It could be time for your child to establish a new beginning for himself in case your tween is entering middle school for the first time, or returning to middle school after a long summer break. Transitioning to middle school, or going back to school after a break, is the ideal time for students and parents to consider new goals and strategize on how to achieve them. Take the time to help your child set goals for himself and the school year. You really can't ask for anything more in case your child is doing his best at school. Help your tween understand that it's not the grade that matters so much as his attitude and effort. Make sure your tween has the school supplies he'll need to conquer homework and projects, and help him develop the organizational skills he'll need to stay on top of assignments, meetings, and other commitments. Your tween understand that a positive attitude can make it that much easier to reach the goals he sets for himself and this is also very important in order to help your tween set middle school goals.


Help your tween set middle school goals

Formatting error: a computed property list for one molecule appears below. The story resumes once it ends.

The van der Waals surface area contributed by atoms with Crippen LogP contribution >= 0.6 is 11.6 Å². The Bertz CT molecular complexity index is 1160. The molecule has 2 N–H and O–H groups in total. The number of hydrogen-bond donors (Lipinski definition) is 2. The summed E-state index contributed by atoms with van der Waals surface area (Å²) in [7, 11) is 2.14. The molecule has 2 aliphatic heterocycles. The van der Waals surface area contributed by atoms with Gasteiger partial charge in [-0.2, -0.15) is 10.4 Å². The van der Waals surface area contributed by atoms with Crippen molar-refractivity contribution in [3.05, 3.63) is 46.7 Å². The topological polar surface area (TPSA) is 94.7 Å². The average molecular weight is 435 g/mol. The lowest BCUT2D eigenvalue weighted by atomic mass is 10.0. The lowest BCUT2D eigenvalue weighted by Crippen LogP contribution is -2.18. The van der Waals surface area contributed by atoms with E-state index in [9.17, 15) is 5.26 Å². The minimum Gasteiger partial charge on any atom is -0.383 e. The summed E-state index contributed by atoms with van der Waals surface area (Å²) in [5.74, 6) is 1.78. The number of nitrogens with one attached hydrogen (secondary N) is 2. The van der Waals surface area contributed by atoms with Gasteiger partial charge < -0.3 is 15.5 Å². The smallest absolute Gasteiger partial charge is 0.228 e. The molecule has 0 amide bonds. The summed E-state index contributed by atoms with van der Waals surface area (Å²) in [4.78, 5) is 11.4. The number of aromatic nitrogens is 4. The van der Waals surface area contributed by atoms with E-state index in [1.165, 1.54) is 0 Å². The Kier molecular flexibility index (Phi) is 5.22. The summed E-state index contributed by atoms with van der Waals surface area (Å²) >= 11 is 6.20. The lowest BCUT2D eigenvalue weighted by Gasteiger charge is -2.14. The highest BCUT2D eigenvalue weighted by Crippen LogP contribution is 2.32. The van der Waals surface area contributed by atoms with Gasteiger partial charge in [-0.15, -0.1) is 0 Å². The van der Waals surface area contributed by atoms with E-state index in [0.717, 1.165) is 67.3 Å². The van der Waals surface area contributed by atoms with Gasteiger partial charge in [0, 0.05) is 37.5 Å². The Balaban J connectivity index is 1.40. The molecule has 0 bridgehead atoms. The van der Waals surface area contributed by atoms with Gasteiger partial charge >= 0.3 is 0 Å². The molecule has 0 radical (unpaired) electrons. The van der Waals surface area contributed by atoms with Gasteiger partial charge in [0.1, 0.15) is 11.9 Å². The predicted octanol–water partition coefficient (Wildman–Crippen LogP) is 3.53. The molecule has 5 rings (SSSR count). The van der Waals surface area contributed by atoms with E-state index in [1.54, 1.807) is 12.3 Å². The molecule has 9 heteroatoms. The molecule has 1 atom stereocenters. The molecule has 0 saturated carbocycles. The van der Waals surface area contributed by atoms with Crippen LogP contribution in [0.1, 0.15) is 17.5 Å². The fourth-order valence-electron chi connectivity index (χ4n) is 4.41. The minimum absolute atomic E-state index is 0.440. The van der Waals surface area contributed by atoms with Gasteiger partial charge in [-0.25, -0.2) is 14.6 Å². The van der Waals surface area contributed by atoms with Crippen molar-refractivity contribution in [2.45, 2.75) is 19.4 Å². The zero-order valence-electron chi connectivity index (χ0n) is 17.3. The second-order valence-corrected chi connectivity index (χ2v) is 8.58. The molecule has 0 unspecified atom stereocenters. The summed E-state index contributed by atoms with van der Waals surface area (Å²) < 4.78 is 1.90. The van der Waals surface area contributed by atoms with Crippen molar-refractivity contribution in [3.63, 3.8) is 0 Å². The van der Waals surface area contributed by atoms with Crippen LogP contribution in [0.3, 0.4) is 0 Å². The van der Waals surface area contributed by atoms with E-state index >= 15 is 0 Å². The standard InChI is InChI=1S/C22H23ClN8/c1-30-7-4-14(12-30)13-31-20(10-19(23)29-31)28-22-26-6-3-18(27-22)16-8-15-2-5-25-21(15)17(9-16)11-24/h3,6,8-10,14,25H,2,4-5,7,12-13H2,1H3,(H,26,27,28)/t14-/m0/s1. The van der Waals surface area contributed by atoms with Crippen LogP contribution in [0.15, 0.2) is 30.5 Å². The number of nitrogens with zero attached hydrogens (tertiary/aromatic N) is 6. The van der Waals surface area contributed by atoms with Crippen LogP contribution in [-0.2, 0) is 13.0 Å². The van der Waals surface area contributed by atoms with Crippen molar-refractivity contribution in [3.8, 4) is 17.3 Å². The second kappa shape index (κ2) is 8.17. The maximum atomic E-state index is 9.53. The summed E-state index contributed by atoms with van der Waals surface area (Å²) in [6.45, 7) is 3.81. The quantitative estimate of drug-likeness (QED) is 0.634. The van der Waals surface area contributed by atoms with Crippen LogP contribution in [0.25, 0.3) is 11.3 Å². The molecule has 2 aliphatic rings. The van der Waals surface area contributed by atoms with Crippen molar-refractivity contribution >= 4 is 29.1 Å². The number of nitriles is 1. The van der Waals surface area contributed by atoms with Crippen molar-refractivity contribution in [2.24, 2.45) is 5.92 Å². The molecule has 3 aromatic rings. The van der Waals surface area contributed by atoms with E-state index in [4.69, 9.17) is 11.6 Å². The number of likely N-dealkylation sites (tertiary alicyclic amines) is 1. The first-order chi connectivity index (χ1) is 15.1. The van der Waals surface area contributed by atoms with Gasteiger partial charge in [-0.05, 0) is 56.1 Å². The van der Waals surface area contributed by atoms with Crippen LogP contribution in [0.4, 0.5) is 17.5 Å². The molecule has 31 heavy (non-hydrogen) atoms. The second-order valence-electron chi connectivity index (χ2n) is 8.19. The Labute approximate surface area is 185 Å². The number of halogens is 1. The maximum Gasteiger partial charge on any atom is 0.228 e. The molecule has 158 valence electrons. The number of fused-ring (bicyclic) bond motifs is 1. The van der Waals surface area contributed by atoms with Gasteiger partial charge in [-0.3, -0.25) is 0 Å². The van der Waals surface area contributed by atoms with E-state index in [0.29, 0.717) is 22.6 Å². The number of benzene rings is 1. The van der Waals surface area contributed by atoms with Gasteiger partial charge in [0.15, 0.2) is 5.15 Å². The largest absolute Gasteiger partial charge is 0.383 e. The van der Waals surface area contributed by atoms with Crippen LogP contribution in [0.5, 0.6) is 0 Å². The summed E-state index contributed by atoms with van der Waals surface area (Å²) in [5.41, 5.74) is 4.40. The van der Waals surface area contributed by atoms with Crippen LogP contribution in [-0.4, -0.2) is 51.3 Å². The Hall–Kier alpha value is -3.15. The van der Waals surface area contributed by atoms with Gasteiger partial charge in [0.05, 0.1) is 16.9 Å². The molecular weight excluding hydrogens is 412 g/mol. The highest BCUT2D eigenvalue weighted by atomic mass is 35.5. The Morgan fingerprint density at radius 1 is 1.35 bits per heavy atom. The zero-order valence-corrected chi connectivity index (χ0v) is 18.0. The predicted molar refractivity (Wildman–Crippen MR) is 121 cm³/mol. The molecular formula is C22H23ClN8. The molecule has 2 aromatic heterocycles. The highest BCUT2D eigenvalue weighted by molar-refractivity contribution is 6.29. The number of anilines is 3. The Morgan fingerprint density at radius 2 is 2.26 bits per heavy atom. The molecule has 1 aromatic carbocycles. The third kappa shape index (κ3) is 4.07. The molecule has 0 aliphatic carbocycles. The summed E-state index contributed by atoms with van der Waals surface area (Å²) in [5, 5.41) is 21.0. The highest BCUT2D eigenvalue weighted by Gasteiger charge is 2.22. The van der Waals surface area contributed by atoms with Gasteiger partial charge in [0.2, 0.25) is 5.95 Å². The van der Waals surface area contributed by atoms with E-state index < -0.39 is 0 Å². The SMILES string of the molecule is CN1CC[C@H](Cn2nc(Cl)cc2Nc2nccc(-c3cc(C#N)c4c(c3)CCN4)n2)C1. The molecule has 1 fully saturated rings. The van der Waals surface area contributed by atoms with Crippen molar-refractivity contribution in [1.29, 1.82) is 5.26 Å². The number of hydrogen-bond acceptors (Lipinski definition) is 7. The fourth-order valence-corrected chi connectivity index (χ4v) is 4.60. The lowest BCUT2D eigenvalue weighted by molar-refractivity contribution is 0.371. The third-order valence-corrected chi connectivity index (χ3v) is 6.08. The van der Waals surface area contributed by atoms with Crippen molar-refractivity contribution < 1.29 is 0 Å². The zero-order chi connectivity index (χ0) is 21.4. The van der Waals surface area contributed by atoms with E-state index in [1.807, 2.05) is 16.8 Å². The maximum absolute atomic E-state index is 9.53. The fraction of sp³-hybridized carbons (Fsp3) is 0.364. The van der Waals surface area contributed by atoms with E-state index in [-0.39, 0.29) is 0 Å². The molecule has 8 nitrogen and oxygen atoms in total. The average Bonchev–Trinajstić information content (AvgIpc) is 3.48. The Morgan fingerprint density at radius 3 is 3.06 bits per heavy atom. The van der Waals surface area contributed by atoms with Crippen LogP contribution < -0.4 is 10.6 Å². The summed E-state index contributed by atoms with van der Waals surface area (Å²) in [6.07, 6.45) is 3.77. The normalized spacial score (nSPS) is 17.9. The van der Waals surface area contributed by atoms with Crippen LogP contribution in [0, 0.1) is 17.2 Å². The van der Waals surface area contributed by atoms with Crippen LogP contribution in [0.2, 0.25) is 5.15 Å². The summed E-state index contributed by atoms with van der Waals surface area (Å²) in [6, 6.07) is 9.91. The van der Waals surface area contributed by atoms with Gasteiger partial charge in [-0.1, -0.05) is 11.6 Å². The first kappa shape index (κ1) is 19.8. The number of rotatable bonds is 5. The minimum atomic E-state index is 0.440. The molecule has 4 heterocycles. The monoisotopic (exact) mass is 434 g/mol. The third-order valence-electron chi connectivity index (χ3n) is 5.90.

One goal your child should make before school begins is to stay organized. He'll be more likely to complete them and avoid the last minute crunch in case your child can track assignments and projects easily. Help your tween develop a strategy for homework and be sure you know when big projects are due. Every child entering middle school should commit to finding a new interest or hobby during the middle school years. Middle schools will offer students ample opportunities to join clubs, sport teams, and other school organizations. These years are the years your child should put himself out there and try something new. He might find an interest that he'll carry through high school and beyond. Find out what clubs and other opportunities exist at your child's school and talk about the options together. Making friend does not always come easy for children, but making a new friend and expanding one's circle of friends should be a goal your child sets for himself. It is important that your tween have more than one friend he can count on so friendships may come and go in middle school. Give your child pointers on starting conversations and encourage him to join clubs or teams that might provide opportunities for finding new friends. Middle school is a full drama and it's almost impossible to avoid. If you arm your child with the skills he or she needs to deal with drama, or avoid it altogether, you'll be doing your child a great favor. Encourage your tween to stay away from students who gossip or start drama or fights and make sure your tween chooses his friends carefully.   Talk about what your child might encounter at school and give her tips on what to say to a friend or a peer whose trying to drum up trouble so girls  are especially prone to drama in middle school.